Tyrannosaurus rex is undoubtedly the most well-known killer among dinosaurs, but he wasn’t always the ruler of the Late Cretaceous. A lethal predator with serrated teeth like those of a shark was stomping around before the Tyrannosaurus genus appeared, according to new research. The new genus and species of dinosaur, Ulughbegsaurus uzbekistanensis, was derived from fossil evidence discovered in the lower Upper Cretaceous Bissekty Formation of the Kyzylkum Desert in Uzbekistan, and while there wasn’t much to work with, what it tells us is that this killer was an absolute unit.
The study, which was published in Royal Society Open Science, was able to determine the size of U. uzbekistanensis based on a single solitary upper jawbone fossil. Maxilla size has been found to correlate to femur length, which is a suitable measure of size in theropods (to our knowledge, there aren’t any known dinosaurs with stilts for legs, though we’d be thrilled to be proven wrong on this one).
The researchers were able to determine that U. uzbekistanensis was approximately 7.5 to 8 meters long (24.6 to 26.2 feet) and weighed around 1,000 kilograms using this method (2,205 pounds). That makes it far bigger than the Tyrannosauroids of the period, which were primitive relatives of T. rex’s Tyrannosaurus genus. Timurlengia, a Tyrannosaurid that existed at the same time and in the same place as U. uzbekistanensis, but measured only 3 to 4 meters (9.8 to 13 feet), suggests that they would have been looking for different prey.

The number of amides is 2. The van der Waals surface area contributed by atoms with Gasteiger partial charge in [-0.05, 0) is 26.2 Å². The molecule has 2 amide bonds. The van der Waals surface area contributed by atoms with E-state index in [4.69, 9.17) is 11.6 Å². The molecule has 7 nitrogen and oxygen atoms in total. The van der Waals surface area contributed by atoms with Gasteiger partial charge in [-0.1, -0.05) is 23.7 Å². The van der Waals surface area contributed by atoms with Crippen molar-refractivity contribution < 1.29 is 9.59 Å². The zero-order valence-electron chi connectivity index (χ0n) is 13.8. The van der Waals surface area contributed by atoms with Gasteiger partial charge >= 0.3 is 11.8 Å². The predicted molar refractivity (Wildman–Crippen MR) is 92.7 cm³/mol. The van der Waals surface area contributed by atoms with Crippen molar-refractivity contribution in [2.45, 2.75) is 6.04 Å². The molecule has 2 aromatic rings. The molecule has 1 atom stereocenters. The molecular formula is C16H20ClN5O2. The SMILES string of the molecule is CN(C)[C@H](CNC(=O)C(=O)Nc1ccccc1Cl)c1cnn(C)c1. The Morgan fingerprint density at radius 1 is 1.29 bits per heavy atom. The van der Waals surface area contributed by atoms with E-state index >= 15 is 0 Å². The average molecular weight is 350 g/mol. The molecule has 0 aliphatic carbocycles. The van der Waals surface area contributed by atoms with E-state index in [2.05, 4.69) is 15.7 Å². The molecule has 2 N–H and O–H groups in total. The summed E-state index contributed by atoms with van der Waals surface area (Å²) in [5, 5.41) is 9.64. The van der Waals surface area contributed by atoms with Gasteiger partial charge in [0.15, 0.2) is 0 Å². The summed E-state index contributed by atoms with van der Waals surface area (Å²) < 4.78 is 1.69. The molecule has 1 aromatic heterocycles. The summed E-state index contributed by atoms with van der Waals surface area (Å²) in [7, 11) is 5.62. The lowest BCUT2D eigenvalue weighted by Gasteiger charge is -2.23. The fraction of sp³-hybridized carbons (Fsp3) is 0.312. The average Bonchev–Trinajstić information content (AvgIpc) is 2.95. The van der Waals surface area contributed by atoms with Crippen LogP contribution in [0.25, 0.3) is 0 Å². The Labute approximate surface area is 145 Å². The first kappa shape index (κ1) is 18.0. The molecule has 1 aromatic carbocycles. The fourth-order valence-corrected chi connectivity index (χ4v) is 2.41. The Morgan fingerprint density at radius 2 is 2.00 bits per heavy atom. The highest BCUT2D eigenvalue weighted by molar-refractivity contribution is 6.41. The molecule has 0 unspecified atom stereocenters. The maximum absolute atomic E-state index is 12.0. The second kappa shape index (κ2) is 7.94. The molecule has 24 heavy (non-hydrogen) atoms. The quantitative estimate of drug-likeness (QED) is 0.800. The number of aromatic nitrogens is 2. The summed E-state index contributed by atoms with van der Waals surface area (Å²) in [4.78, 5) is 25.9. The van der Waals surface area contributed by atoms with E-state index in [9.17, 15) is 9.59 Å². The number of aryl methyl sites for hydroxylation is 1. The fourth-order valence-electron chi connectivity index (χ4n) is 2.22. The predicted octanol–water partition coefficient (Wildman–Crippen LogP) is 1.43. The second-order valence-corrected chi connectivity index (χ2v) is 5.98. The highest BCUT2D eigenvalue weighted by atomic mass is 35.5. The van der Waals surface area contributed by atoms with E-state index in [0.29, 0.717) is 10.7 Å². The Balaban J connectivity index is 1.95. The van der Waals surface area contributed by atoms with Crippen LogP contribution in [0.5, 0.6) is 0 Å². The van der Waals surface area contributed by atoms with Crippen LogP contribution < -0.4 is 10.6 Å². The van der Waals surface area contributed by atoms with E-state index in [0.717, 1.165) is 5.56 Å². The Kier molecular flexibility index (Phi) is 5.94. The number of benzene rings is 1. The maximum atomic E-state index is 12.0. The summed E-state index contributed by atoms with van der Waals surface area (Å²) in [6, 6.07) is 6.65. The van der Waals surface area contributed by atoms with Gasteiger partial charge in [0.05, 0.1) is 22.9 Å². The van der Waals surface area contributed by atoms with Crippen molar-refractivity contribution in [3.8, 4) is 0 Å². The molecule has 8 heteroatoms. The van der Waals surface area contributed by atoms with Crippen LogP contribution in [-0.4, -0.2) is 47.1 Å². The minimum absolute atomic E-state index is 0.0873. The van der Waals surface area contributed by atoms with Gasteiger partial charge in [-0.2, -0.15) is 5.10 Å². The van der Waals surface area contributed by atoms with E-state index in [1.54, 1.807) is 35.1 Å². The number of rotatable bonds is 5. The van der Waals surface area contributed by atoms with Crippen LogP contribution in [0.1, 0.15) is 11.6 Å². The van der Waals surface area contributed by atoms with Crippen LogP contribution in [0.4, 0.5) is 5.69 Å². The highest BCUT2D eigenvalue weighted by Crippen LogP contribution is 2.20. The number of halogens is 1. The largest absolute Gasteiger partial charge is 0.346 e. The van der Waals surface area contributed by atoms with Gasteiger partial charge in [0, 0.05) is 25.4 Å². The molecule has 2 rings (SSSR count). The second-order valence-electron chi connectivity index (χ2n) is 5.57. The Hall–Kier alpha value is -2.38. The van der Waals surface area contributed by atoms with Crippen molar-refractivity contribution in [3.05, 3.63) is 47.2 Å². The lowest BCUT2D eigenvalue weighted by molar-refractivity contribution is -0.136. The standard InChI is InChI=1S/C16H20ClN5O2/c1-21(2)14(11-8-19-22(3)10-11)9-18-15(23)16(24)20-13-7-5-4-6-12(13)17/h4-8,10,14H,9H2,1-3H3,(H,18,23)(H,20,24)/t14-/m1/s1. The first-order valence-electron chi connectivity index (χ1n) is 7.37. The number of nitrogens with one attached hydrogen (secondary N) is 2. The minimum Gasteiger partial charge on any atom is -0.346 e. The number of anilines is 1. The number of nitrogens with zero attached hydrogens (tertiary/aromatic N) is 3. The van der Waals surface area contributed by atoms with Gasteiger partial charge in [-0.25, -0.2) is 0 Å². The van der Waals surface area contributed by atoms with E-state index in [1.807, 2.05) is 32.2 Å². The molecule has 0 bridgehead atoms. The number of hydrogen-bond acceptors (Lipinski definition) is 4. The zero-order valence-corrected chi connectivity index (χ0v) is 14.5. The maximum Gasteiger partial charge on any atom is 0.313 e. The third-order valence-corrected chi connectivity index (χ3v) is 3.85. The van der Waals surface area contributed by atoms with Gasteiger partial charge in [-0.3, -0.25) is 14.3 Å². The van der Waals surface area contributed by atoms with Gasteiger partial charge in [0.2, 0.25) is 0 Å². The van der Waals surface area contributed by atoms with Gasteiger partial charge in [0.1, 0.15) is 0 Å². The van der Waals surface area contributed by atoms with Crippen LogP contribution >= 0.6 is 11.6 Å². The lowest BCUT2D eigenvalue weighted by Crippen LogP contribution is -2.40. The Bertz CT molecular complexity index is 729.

For its teeth, which were serrated like a bread knife, U. uzbekistanensis joins the Carcharodontosaurs dinosaurs. The Carcharodon genus of sharks was called after the Greek words Karcher, which means “jagged,” and odn, which means “tooth.” U. uzbekistanensis would have been a skilled meat-eater with such gnashers.
The discovery is fascinating not only because it introduces a new character to dinosaur-themed disaster movies, but also because it offers new light on Carcharodontosaurs’ position as apex predators ruling over the comparatively small tyrannosaurs who wandered among them.
Corresponding author Kohei Tanaka told IFLScience, “Our discovery provides evidence that predatory Carcharodontosaur and Tyrannosaur dinosaurs co-existed in the region at that time, and that Carcharodontosaurs were the dominant predators over smaller Tyrannosaurs (which became larger later in the Cretaceous).”
“We would like to see additional fossil materials from Asia in order to better understand predatory dinosaur evolution and competition.”
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